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Founding director of The Rose passes away

Published: August 22, 2014
Section: Arts, Etc.


Founding director of The Rose Art Museum Sam Hunter once described artist Larry Rivers as a man who created an “astonishing and fertile career today … remarkable for more than its inventiveness, diversity and breadth of mood and vision.” One could say those same words about Hunter himself. Hunter lived a long and fulfilling life, dying of natural causes at the age of 91 in Princeton, New Jersey on July 27, 2014.

Hunter was originally born in Springfield, Massachusetts and graduated from Williams College in 1943. He served in the U.S. Navy from 1943-1946, became a lieutenant junior and was honored with five battle stars. In 1947, he began his professional art career. He became an art critic for The New York Times. After he studied at the University of Florence, Hunter became chief curator and acting director of the Minneapolis Institute of Art and associate curator of painting and sculpture at the Museum of Modern Art in New York. It was at this point in his life that he began to bring in artwork by abstract expressionists Jackson Pollock and David Smith.

When Hunter became director of The Rose, he collected even more works which, according to BrandeisNOW, contained additional artwork by Claes Oldenburg, Jim Dine, Tom Wesselmann, James Rosenquist, Adolph Gottlieb, Robert Indiana, Ellsworth Kelly, Marisol, Morris Louis, Johns, Rauschenberg, Lichtenstein, Warhol and more.

Hunter didn’t just study art—he delved into every sphere of it. His contributions seem limitless; he was a professor, director of many art museums and author of over 50 books. Some of his books include “Tom Wesselmann: Metalworks,” “Modern Art: Painting, Sculpture, Architecture,” as well as books on Larry Rivers, Isamu Noguchi and George Segal, among others. He also wrote over 150 essays, museum and gallery catalogues and articles.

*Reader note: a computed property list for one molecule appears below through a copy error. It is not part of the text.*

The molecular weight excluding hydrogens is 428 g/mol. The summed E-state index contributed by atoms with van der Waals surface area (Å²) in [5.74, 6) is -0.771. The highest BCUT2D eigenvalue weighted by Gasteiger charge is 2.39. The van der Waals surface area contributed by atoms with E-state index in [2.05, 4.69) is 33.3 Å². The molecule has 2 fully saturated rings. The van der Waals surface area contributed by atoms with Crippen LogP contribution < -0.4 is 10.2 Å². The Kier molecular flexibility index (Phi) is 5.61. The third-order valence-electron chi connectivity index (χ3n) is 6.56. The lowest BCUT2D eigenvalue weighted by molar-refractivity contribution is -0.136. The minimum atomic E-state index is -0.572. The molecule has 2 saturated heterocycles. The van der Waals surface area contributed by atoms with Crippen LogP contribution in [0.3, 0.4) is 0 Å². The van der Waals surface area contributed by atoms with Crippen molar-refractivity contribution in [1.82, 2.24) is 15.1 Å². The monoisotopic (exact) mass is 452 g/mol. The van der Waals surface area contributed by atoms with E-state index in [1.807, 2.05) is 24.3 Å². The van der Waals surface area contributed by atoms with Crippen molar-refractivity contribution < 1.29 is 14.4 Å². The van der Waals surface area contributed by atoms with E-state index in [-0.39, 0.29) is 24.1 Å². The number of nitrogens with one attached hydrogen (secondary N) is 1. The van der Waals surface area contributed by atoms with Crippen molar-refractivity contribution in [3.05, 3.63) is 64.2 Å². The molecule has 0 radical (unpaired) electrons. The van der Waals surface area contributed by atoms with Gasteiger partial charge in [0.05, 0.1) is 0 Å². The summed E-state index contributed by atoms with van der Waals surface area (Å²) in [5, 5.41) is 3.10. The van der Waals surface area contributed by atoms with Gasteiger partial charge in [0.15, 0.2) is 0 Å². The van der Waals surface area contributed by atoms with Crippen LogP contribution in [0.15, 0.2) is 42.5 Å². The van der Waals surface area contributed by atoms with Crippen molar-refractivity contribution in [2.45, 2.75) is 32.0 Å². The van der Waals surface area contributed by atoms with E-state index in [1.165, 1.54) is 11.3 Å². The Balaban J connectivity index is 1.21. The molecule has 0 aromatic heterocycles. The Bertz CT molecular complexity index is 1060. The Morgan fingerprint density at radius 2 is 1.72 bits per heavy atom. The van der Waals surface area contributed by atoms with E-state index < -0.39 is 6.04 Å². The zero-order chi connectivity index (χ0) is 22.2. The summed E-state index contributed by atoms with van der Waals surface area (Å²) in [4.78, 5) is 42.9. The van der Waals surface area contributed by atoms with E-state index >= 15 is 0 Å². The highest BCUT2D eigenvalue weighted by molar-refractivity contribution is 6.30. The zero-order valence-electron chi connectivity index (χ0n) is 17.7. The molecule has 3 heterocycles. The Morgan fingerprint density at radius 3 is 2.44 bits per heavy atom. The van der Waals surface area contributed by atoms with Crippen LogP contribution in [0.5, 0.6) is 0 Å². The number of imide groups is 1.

His hard work has not gone unnoticed—Brandeis President Frederick M. Lawrence recognizes Sam Hunter as playing “an integral role in the early days of the Rose Art Museum, and his prescient purchases propelled the museum into the consciousness of the art world just a few years after its founding. The way in which Hunter built the early collection, a discrete number of outstanding acquisitions, none for more than $5,000, is one of the iconic stories of the early years of Brandeis University. His impact on the Rose in particular and the university in general continues to this day.”

His honors and awards include an honorary doctorate from Brandeis in 2001, an Academico degree from the Brera Academy of Fine Arts in Milan, Italy and a Guggenheim fellowship in 1971. But it wasn’t just his achievements that made him stand out as a prominent figure in the art world. It was his influential role in the classroom that made worthy enough to be considered “one of the pioneers of the study of modern art as an academic field”—as said by Hal Foster ’17, the Townsend Martin and a professor of Art and Archaeology. Hunter created life-changing experiences for his students. He engaged them in an interactive environment full of critical thinking and took them to galleries, museums, private collections and art studios.

“Rather than leaving us to languish in libraries and learning from slides, he generously used all of his great contacts to immerse us in the contemporary art world,” pointed out the director and chief executive officer of the Museum of Contemporary Art, San Diego Hugh Davies. Another one of his students, Professor of English and African American studies Anne Cheng ’85 has created “a lifelong passion for modernism and for visual culture” as a result of Sam Hunter’s lectures. She says, “I realized that I am coming back into a love bred by Sam Hunter. He will always be a major part of what Princeton means to me. I will remain indebted to his kindness and generosity as a teacher forever”.

Sam taught a range of courses; his complete dedication and involvement with greater depth and analysis of artwork and visual culture of modern art are only some of the many qualities that have transformed him into a significant leader. He will be dearly missed not only by his family, which includes his wife Maïa, their son Harry, and two daughters, Emmy and Alexa, and one grandchild, Isabella, but also by his fellow students and everyone else who has been greatly impacted by Hunter’s significant contributions.